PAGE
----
4. ) For produce, with the exception of avocados, all produce we purchase is grown in the United States. We do this for several reasons. There is more nutritional loss the longer a plant is transported. Although not perfect, we have more regulations regarding the application of pesticide and treatment of employees. Most states have people employed by the Department of Agriculture to visit migrant farms to ensure they're using the proper personal protective equipment to protect workers, have housing mandated by law, and are in compliance with pesticide laws. Work still needs to be done, but some real atrocities take place in other countries regarding pesticide application.
5. ) Learn the difference between what's necessary and what's a "goodie" . When I found out that chocolate made by the world's' three biggest cocoa producers was probably harvested by children who are beaten and may have been kidnapped and how it's all part of a huge human trafficking chain, I decided it was a goodie and I didn't need it anymore. Same goes for coffee. We made cuts in our food budget so we could purchase fair trade coffee from Sam's. We both want to make food choices we can live with and knowing the chocolate bar I'm chewing may have come from a small child's calloused hands isn't one I can live with.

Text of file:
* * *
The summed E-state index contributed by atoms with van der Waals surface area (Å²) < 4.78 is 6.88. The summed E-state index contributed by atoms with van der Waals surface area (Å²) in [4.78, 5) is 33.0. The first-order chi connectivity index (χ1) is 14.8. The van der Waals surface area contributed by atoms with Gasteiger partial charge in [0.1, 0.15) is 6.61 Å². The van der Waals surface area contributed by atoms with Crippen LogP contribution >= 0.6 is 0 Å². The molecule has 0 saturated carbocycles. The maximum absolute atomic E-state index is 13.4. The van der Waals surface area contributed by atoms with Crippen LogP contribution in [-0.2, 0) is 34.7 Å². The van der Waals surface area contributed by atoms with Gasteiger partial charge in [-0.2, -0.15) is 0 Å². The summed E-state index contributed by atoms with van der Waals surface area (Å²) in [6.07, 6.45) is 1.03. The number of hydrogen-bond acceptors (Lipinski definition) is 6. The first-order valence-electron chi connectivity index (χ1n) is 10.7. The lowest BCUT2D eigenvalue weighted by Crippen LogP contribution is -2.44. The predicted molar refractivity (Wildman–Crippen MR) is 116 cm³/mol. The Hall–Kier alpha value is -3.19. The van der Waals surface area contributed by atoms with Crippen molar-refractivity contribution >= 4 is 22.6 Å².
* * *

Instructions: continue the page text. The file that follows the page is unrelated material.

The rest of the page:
6. ) Make a price book. Seriously. Do it. Make a list of the things you purchase at grocery stores and then visit those stores and write down the prices. You'll be shocked at the differences between them. I learned that I really don't need to purchase any staple items at Food Lion, Harris Teeter, or Lowe's Foods. The only thing I purchase from Walmart is wild canned mackerel at $1.47 per large can and also wine for cooking. I discovered prices for herbs and spices are inflated grossly in grocery stores. You'll find lower prices at local spice shops or online. Great prices for things like garlic powder or granulated garlic in the Hispanic section. We learned in our area Trader Joes has the best price on Kerrygold butter and offer raw Gouda at a reasonable price as well a inexpensive canned coconut cream.